This is the backdrop for the flurry of diplomatic activity in the Middle East and the series of unprecedented summit meetings that were hastily convened as the Ukraine war raged on. The first was the meeting between Israeli Prime Minister Naftali Bennett and Egyptian President Abdel Fattah al-Sisi and the Emirati Crown Prince Mohammed bin Zayed in late March. Apparently, this is also the reason behind the visit to the UAE by Syrian President Bashar al-Assad – who, until recently, was a pariah even in Arab countries. This visit may have been a symbolic signal towards Washington or an attempt to distance Assad from the radical axis headed by Iran.
Either way, the series of high-profile meetings in and of itself attests to how the region’s governments are rapidly updating their geopolitical calculus. It also highlights the consolidation of new, extraordinary frameworks to compensate for recent U.S. decisions and the declining confidence in its regional leadership. Even the reassuring messages U.S. Secretary of State Antony Blinken delivered in Jerusalem could not mitigate the damage already done.
Israel’s ability to maneuver between the superpowers is diminishing
The conflict in Ukraine increasingly restricts Israel’s ability to maneuver between the superpowers. Indeed, Jerusalem is fast approaching a moment when it will have to openly assume its natural place at Washington’s side. Continued ambiguity on this crucial matter will only cause more damage in the long run.
The persisting challenges on the Syrian front and Iran's efforts to establish itself there militarily, while simultaneously advancing its nuclear program, explain the Israeli need for continued political coordination with Russia and for military coordination with Russian army forces present in Syria. This drives Israel's overriding need to conduct relations with the Kremlin wisely, especially during a time of such acute international tensions, and to try to defend this strategic asset, which took much labor to achieve. One may assume that Israel's prudent conduct, its conveying of messages between Putin and Zelenskyy, and PM Bennett's shuttle diplomacy, have all helped preserve – at least so far – strategic coordination between Jerusalem and Moscow, and the freedom of operation the Israeli military requires. It is difficult to exaggerate the importance of this feat.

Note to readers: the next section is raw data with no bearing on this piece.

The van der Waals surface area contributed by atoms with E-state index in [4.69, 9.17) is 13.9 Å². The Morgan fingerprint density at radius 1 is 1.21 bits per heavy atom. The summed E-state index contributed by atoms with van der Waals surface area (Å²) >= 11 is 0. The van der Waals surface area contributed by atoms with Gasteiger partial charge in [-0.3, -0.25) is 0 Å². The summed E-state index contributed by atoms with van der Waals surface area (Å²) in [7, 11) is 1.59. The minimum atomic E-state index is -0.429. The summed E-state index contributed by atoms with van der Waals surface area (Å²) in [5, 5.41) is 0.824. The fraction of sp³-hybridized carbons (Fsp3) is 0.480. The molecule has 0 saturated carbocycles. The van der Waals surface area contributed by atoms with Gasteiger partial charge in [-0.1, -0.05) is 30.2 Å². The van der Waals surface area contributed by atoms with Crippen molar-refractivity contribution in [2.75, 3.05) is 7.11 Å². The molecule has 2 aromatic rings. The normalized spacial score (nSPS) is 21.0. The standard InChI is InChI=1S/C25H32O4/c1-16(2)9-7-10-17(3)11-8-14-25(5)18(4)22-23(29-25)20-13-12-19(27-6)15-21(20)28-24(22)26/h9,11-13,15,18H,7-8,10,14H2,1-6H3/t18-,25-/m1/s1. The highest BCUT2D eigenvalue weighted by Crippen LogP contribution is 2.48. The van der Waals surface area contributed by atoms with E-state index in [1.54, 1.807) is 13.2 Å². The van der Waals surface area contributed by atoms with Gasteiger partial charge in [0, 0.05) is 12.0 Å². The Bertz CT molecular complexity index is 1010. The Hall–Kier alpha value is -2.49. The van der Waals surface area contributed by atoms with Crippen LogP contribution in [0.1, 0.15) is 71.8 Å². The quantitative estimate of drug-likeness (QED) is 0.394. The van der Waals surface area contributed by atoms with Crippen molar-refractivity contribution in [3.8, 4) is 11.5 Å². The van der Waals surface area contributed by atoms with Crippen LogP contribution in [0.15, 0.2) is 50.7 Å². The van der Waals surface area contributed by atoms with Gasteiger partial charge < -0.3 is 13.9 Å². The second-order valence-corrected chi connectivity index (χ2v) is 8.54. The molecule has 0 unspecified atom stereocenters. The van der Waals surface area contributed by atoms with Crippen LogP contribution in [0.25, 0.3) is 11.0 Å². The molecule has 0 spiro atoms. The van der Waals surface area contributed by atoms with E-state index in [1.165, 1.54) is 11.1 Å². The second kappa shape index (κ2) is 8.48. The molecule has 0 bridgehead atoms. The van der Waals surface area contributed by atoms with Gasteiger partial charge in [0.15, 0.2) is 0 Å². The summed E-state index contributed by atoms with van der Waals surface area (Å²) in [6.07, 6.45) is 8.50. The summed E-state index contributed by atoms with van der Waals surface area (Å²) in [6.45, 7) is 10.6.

Taking the U.S.’ side more clearly in the Ukraine crisis could deprive Israel, against its interests, of its understandings with Moscow, mainly in securing its operational room for maneuver. So far, these have enabled Israel to benefit from Russia's presence in Syria since 2015, where it serves as a stabilizing factor and partner for strategic and military coordination. This was especially true against the backdrop of what appeared at the time to be the collapse of the Syrian regime because of the civil war, the spread of ISIS, and Assad's use of chemical weapons against his own people.
Despite the many difficulties it mounted, at least initially, Moscow helped create a diplomatic framework that facilitated the destruction of Assad's chemical weapons. It also coordinated with Jerusalem to prevent friction between Israeli forces and the Russian army operating in Syria – a necessity for securing Israel's security interests in this volatile theater of operations.
Despite various difficulties and differences, Israel is nevertheless a Western state, and its most important partner is the United States of America.
In addition, Russia – and President Putin himself – has assisted in the sensitive humanitarian mission of locating and repatriating the bodies of Israeli soldiers who went missing during the Battle of Sultan Yacoub in 1982, a matter of great importance to the Israeli public. Despite obvious tensions, Israel has managed to secure its interests under arduous conditions.
Yet, despite the enduring need to coordinate with Russia to ensure freedom of operation in Israel's north-eastern front, the mutual respect, and the personal relationships between senior Israeli leaders and Putin, Jerusalem cannot continue to vacillate between the sides. The U.S. has already signaled publicly that it expects Israel to act more in sync with American interests and less with Moscow’s. Israel’s ability to continue “walking the tightrope” will further diminish the longer the Ukraine war lasts and the greater the destruction and killing of civilians – let alone if Russia does attack Ukraine with unconventional weapons (of any type), as U.S. and British leaders, as well as NATO’s Secretary General, have warned.
Even in a pragmatic sense, it is clear who Israel must side with. American strategic, diplomatic, and military support has become a fundamental pillar of Israeli national security. The numerous collaborations on security and R&D, the close intelligence cooperation, generous foreign aid programs to maintain the Israel Defense Forces' qualitative military advantage, and the diplomatic shield that the U.S. continues to provide Israel in U.N. institutions – first and foremost the Security Council – are all essential components of Israel's strategic depth in the profound, multi-dimensional, meaning of the term.
Above all, however, are shared values upon which America’s strategic support of Israel rests, and the deep sense of commitment demonstrated time and again by Congress and by American presidents. Despite myriad difficulties and differences, Israel is nevertheless a Western state, and its most important partner is the United States of America. Israel shares democratic values with Western nations, not with the authoritarian regimes led by Beijing and Moscow. Therefore, even though maintaining dialogue with all the powers and superpowers is an advantage that Israel should preserve, it is even more important to cultivate its relationship with the U.S.